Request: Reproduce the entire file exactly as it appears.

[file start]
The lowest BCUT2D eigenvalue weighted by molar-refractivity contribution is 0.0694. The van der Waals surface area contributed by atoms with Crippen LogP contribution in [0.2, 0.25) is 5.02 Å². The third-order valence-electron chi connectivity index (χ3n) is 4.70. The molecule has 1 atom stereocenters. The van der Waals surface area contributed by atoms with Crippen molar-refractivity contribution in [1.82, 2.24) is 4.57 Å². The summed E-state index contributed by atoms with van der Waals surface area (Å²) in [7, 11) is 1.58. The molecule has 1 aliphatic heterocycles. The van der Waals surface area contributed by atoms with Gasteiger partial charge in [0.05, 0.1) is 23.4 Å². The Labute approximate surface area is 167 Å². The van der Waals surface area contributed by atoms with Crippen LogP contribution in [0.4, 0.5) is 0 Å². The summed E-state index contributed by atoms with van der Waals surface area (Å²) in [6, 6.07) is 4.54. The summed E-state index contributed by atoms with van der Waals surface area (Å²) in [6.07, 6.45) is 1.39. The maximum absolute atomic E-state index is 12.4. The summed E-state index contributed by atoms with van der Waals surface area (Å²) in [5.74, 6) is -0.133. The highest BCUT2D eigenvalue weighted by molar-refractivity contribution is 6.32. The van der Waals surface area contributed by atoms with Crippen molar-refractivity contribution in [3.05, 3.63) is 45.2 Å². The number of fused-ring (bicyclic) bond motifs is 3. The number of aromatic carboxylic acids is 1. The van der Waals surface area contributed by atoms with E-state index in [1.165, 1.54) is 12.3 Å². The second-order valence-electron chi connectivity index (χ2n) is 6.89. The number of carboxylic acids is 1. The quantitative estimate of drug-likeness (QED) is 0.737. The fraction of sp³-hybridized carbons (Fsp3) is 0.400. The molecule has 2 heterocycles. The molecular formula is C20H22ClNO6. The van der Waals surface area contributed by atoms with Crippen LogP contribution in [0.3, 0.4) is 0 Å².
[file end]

The lowest BCUT2D eigenvalue weighted by molar-refractivity contribution is 0.0694. The van der Waals surface area contributed by atoms with Crippen LogP contribution in [0.2, 0.25) is 5.02 Å². The third-order valence-electron chi connectivity index (χ3n) is 4.70. The molecule has 1 atom stereocenters. The van der Waals surface area contributed by atoms with Crippen molar-refractivity contribution in [1.82, 2.24) is 4.57 Å². The summed E-state index contributed by atoms with van der Waals surface area (Å²) in [7, 11) is 1.58. The molecule has 1 aliphatic heterocycles. The van der Waals surface area contributed by atoms with Gasteiger partial charge in [0.05, 0.1) is 23.4 Å². The Labute approximate surface area is 167 Å². The van der Waals surface area contributed by atoms with Crippen LogP contribution in [0.4, 0.5) is 0 Å². The summed E-state index contributed by atoms with van der Waals surface area (Å²) in [6, 6.07) is 4.54. The summed E-state index contributed by atoms with van der Waals surface area (Å²) in [6.07, 6.45) is 1.39. The maximum absolute atomic E-state index is 12.4. The summed E-state index contributed by atoms with van der Waals surface area (Å²) in [5.74, 6) is -0.133. The highest BCUT2D eigenvalue weighted by molar-refractivity contribution is 6.32. The van der Waals surface area contributed by atoms with Crippen molar-refractivity contribution in [3.05, 3.63) is 45.2 Å². The number of fused-ring (bicyclic) bond motifs is 3. The number of aromatic carboxylic acids is 1. The van der Waals surface area contributed by atoms with E-state index in [1.165, 1.54) is 12.3 Å². The second-order valence-electron chi connectivity index (χ2n) is 6.89. The number of carboxylic acids is 1. The quantitative estimate of drug-likeness (QED) is 0.737. The fraction of sp³-hybridized carbons (Fsp3) is 0.400. The molecule has 2 heterocycles. The molecular formula is C20H22ClNO6. The van der Waals surface area contributed by atoms with Crippen LogP contribution in [0.3, 0.4) is 0 Å².